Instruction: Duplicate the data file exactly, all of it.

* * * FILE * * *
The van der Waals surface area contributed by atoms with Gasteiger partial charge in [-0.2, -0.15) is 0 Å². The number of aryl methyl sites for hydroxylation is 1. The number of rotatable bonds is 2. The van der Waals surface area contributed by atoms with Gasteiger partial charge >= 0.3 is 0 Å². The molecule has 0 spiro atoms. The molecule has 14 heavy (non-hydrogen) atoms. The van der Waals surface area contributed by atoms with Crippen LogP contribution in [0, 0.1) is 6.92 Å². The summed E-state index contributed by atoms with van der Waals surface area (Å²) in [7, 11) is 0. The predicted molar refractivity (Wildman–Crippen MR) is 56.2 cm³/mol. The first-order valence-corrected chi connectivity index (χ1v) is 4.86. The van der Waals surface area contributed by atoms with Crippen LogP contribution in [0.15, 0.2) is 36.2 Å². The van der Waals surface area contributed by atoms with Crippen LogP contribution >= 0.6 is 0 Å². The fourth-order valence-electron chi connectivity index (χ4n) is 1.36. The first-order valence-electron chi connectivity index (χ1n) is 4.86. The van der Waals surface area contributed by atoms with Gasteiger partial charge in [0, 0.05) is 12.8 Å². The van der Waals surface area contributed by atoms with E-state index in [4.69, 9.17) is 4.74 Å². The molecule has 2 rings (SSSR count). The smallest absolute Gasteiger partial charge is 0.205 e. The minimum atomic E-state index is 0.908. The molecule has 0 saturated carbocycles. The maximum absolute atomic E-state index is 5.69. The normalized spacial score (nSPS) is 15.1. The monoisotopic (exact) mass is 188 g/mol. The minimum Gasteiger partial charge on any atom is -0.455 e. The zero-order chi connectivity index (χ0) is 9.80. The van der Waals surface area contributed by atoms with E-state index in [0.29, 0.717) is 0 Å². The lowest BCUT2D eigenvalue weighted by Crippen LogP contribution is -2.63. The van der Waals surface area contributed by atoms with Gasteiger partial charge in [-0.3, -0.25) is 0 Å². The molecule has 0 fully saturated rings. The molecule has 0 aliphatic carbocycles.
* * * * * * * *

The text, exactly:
The van der Waals surface area contributed by atoms with Gasteiger partial charge in [-0.2, -0.15) is 0 Å². The number of aryl methyl sites for hydroxylation is 1. The number of rotatable bonds is 2. The van der Waals surface area contributed by atoms with Gasteiger partial charge >= 0.3 is 0 Å². The molecule has 0 spiro atoms. The molecule has 14 heavy (non-hydrogen) atoms. The van der Waals surface area contributed by atoms with Crippen LogP contribution in [0, 0.1) is 6.92 Å². The summed E-state index contributed by atoms with van der Waals surface area (Å²) in [7, 11) is 0. The predicted molar refractivity (Wildman–Crippen MR) is 56.2 cm³/mol. The first-order valence-corrected chi connectivity index (χ1v) is 4.86. The van der Waals surface area contributed by atoms with Crippen LogP contribution in [0.15, 0.2) is 36.2 Å². The van der Waals surface area contributed by atoms with Crippen LogP contribution >= 0.6 is 0 Å². The fourth-order valence-electron chi connectivity index (χ4n) is 1.36. The first-order valence-electron chi connectivity index (χ1n) is 4.86. The van der Waals surface area contributed by atoms with Gasteiger partial charge in [0, 0.05) is 12.8 Å². The van der Waals surface area contributed by atoms with E-state index in [4.69, 9.17) is 4.74 Å². The molecule has 2 rings (SSSR count). The smallest absolute Gasteiger partial charge is 0.205 e. The minimum atomic E-state index is 0.908. The molecule has 0 saturated carbocycles. The maximum absolute atomic E-state index is 5.69. The normalized spacial score (nSPS) is 15.1. The monoisotopic (exact) mass is 188 g/mol. The minimum Gasteiger partial charge on any atom is -0.455 e. The zero-order chi connectivity index (χ0) is 9.80. The van der Waals surface area contributed by atoms with E-state index in [0.29, 0.717) is 0 Å². The lowest BCUT2D eigenvalue weighted by Crippen LogP contribution is -2.63. The van der Waals surface area contributed by atoms with Gasteiger partial charge in [-0.3, -0.25) is 0 Å². The molecule has 0 fully saturated rings. The molecule has 0 aliphatic carbocycles.